Book Review: Outliers by Malcolm Gladwell

I have seen people rave about this one, so I decided to give it a try.

As humans, we tend to idolise world-renowned people for achievements in their respective disciplines. Usually, when seen from the outside, their success seems equal parts daunting yet attainable.

Practice isn’t the thing you do once you’re good. It’s the thing you do that makes you good.

Malcolm Galdwell

Through this book, Malcolm Gladwell calls these people ‘Outliers’ and breaks down their journey before reaching the peak of their career. It is what they did, in the beginning, is what matters.

Gladwell establishes that an average human takes 10,000 hours of practice to become an expert. He supports this theory, taking examples of personalities like Bill Gates, Bill Joy, Robert Oppenheimer, The Beatles etc. These famous personalities became masters because of the opportunities and conditions that moulded them early on in their career. They were lucky to have these moments to practise their craft tirelessly. If not for these milestones, they wouldn’t have climbed the ladder of success.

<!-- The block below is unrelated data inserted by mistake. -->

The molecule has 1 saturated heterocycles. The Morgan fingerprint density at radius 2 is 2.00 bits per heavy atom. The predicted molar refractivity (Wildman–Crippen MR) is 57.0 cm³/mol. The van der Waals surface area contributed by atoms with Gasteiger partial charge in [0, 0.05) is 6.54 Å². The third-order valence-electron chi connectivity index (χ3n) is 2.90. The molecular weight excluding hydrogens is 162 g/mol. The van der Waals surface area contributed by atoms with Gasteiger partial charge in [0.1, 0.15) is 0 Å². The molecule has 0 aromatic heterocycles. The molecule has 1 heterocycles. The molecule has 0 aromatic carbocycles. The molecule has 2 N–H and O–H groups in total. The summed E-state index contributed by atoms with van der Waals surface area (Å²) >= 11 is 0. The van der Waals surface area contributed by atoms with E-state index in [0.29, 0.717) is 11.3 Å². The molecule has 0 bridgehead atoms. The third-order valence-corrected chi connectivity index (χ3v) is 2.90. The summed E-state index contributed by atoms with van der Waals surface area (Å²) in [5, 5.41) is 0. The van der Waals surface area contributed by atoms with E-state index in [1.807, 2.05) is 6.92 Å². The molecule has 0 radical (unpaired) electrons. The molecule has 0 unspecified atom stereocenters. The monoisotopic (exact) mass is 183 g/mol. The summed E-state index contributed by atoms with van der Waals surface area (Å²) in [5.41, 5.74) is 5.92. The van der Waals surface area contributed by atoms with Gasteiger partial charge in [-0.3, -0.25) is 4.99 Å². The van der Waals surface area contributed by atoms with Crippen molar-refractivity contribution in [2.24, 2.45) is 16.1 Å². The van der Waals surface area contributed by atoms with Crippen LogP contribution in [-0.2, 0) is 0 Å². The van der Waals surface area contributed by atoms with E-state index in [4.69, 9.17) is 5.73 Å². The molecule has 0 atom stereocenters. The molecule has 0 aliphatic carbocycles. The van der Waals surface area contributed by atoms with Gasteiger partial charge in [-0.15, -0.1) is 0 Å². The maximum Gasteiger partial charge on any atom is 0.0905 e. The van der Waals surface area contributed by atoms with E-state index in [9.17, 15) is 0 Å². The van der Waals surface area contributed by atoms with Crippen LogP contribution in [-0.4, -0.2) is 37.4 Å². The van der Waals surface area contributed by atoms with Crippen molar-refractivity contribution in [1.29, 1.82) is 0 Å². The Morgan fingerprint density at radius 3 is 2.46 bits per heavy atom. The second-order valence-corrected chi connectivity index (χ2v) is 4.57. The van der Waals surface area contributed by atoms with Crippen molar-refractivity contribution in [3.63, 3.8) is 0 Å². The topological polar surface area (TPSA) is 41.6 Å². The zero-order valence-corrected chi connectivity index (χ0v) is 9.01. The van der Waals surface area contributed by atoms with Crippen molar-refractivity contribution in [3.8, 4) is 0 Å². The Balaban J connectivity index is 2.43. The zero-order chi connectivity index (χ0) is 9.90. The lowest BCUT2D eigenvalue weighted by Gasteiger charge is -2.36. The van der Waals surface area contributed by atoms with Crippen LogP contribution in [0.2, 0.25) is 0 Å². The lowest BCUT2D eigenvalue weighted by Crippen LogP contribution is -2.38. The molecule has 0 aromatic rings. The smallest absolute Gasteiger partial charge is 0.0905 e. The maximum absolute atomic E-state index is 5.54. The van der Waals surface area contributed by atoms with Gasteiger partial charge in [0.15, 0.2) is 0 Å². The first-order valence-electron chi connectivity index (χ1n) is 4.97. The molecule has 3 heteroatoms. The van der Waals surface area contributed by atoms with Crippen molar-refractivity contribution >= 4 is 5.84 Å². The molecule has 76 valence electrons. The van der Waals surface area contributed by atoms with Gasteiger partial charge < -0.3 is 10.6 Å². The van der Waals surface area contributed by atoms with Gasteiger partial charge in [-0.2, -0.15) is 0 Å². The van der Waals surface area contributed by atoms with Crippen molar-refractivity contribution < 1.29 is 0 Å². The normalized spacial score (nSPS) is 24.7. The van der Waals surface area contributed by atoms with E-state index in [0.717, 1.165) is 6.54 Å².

He also explains what makes Asians good at math, why the Canadian hockey team is triumphant, and the other cross-cultural linguistic nuances. I found it enlightening as he used logic and statistics to justify his arguments. However, the only qualm I had with the book is that Gladwell takes people who fit in the mould of his theory. I am sure there are outliers in history who do not adhere to these rules. I would have liked to know about them just to understand the other side of the argument.

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